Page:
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Maurice Chammah is a staff writer and the author of "Let the Lord Sort Them: The Rise and Fall of the Death Penalty," which won the 2019 J. Anthony Lukas Work-In-Progress Book Award. His work has been published by The New Yorker, The Atlantic and The New York Times. A former Fulbright fellow, he helps organize The Insider Prize, a contest for incarcerated writers sponsored by the magazine American Short Fiction. He lives in Austin, Texas.
Phone 212-803-5244
Twitter @MauriceChammah
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John Henry Ramirez, who is incarcerated on death row at the Allan B. Polunsky Unit, in Livingston, Texas, on Sept. 1, 2021.
Death Sentences September 7
As a Texas man sues for his pastor to touch him during his execution, a guide to rights for the condemned.
Rodney Reed, pictured here meeting with TV celebrity Dr. Phil, is on death row at the Polunsky Unit in Texas.  His case has drawn the support of Kim Kardashian West, Beyoncé, Oprah and Gigi Hadid.
Death Sentences July 16
The case of Rodney Reed — whose innocence claims were championed by the reality TV star — raises questions about celebrities’ role in the criminal justice system.
Gerald Pizzuto Jr., circa 2000.
“I don’t understand trying to kill somebody who is already dying,” says the sister of Idaho death-row prisoner Gerald Pizzuto.
From left, Oklahoma state Rep. Kevin McDugle, Texas state Rep. Jeff Leach and South Dakota state Sen. Arthur Rusch have filed bills to reform the death penalty in their states.
Death Sentences April 15
A growing number of conservative lawmakers want to overhaul capital punishment, or end it.
A women kneels in front of a memorial at Gold Spa, one of three Atlanta-area spas targeted in a mass shooting that killed eight people, on March 18, 2021.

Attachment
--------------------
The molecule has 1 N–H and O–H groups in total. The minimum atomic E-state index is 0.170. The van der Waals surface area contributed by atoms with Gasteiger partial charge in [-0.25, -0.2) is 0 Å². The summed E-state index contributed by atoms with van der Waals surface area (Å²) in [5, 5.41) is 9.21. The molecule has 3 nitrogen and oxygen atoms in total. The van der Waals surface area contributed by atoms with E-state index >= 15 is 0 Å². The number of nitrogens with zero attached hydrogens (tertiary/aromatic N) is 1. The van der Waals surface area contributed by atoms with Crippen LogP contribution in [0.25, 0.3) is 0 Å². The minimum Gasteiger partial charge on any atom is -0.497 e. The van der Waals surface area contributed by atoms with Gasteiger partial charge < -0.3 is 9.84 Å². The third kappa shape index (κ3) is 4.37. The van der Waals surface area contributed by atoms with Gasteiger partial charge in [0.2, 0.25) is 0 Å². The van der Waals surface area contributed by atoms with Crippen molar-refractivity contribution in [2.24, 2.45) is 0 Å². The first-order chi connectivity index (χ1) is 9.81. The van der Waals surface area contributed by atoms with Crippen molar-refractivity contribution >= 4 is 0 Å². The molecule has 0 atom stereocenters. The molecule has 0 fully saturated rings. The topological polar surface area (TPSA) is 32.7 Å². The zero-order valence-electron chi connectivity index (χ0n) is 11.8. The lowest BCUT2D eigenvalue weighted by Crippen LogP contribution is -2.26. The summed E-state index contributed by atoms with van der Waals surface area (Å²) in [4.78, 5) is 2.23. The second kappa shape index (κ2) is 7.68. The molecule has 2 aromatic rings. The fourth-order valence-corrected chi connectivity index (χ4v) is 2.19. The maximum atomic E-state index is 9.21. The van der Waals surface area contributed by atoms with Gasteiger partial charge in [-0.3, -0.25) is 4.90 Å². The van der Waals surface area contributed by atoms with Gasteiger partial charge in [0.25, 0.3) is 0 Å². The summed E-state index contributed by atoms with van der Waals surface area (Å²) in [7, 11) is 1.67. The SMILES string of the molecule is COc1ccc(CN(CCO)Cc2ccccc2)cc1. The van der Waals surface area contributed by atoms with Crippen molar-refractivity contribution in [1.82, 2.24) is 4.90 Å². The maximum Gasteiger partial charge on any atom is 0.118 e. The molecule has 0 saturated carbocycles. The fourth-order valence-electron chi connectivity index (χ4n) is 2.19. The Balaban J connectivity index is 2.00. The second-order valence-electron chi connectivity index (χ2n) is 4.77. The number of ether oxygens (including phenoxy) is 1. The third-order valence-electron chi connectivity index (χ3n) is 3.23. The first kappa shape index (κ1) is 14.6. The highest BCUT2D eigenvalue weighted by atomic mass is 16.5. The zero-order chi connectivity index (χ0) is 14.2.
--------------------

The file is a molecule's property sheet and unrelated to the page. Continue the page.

Death Sentences April 5
The men arrested in recent killings in Atlanta, Boulder, Colorado, and Orange, California, could face very different sentences if convicted.
At the MoMA PS1 exhibit "Marking Time: Art in the Age of Mass Incarceration," artist Gilberto Rivera shows Helena Huang of the Art for Justice Fund his 2012 work "An Institutional Nightmare."
The Frame March 15
On exhibit at MoMA PS1, “Marking Time: Art in the Age of Incarceration” is a rich exploration of how artists adapt to limited materials and endless time.
Raymond Riles, right, with Ronald O'Bryan at the Ellis Unit in Huntsville, Texas, in 1979. In that era, incarcerated people on death row could go to the exercise yard for three 90-minute periods a week.
Death Sentences February 4
Raymond Riles has been on death row longer than anyone in America. He’s one of many who have languished there for decades with severe mental illnesses.
Jerry Jurek was convicted of killing 10-year-old Wendy Adams in 1973. His case went to the Supreme Court as one of several testing new death penalty laws around the country. Pictured here in 1979, left, and 2015, right.
Looking Back January 26
In an excerpt from his new book, ‘Let the Lord Sort Them,’ Marshall Project staff writer Maurice Chammah explains where a 1970s legal team fighting the death penalty went wrong.
An officer outside the the Federal Correctional Complex in Terre Haute, Indiana, where the federal government was preparing to execute Daniel Lewis Lee in July 2020.
Death Sentences January 14
Feds spent millions to restart the death penalty and in the process revealed much about how they do it.
Lisa Montgomery, scheduled to be executed on Jan. 12, endured repeated abuse and trauma as a child, much like many of the people who have been executed in the United States.
Death Sentences January 8
Mental illness, childhood abuse and brain injuries affect a large share of those who face the death penalty.